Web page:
4. Sometimes it is a good idea to defer discernment. If you are younger than a Junior in college, if you just broke up, or got rejected by a potential special someone, if someone close to you has died, if you have moved to a new city or state, or if you are changing jobs, it is a good idea to at least let 8 months pass before any serious committed discernment. I am not saying don’t discern, it is difficult to decide. Also, a yearning that persists through this is valid.
  5. A conflicted desire for both Married Life & Consecrated Life deserves a critical look. If marriage appears more comfortable, or includes more perks, you need to be honest, both come with their own Crosses. Many people NEVER have a desire for Consecrated Life. The fact that you do means you should look.
  6. You WILL NOT find immediate Peace, instead you find trepidation. All the Prophets & the Saints felt incredible turmoil. They found no Peace until they gave themselves over to a calling. Being afraid of a Vocation to Religious Life requires that you face it, not run from it. If may feel comfortable to turn away from it. If you feel drawn, but afraid, running won’t give you peace, it will only give you comfort. What is the worst thing that can happen, you find God’s plan for you in Religious Life and you discover immeasurable Love & Joy in Christ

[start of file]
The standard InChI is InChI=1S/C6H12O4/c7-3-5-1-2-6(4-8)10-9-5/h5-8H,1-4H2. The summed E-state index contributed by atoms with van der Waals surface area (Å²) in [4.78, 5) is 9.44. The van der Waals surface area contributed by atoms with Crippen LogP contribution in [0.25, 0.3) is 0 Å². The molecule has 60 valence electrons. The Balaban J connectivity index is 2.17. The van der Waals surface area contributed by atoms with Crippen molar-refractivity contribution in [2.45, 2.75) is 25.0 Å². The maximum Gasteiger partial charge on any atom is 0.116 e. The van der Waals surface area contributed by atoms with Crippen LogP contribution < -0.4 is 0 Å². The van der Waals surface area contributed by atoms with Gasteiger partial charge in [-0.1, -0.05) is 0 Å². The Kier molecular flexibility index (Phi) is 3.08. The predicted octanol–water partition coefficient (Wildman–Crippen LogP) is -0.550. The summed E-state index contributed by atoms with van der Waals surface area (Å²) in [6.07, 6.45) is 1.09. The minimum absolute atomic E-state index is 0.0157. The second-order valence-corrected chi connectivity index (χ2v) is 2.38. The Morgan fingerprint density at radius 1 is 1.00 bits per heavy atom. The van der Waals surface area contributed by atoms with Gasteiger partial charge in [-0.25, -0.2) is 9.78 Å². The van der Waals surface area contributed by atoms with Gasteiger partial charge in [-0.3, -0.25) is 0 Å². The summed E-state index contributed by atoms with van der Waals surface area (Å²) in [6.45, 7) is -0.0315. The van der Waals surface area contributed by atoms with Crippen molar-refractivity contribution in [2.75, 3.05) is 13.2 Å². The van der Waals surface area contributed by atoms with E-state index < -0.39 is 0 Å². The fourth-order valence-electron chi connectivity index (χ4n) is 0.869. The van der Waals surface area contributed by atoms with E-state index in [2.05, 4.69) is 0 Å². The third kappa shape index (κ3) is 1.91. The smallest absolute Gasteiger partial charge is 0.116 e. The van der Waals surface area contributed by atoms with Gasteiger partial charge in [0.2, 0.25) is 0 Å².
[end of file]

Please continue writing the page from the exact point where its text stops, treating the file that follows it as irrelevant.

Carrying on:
7. Talk to a Religious. Visit a Religious House, a Convent, or Seminary. Spend a portion of your day with a Sister or a Priest. Attend Mass several days a week. Do a weekly Holy Hour. Deepen your commitment to discipleship. Attempt to pray the Liturgy of the Hours. Try the single life for a few months. This is Active Discernment.
  8. You don’t join a religious order for yourself, you join for Christ, His Church, and that community. You don’t pick a habit or patron saint or location that suits your fancy. Eventually all the superficiality and sweetness will wear out, and you will realize that you are stuck with a group of quite unremarkable human beings. This is not a sign to leave or not, but you have to look deeper in yourself and the community you want to join.
  9. Invariably, the moment you decide to actively discern or apply the boy or girl of your dreams WILL magically appear. GOD DOES NOT OR NEED a few bored lonely people with nothing better to do. God wants you to make a choice. Entering religious life does not make everyone else completely unattractive.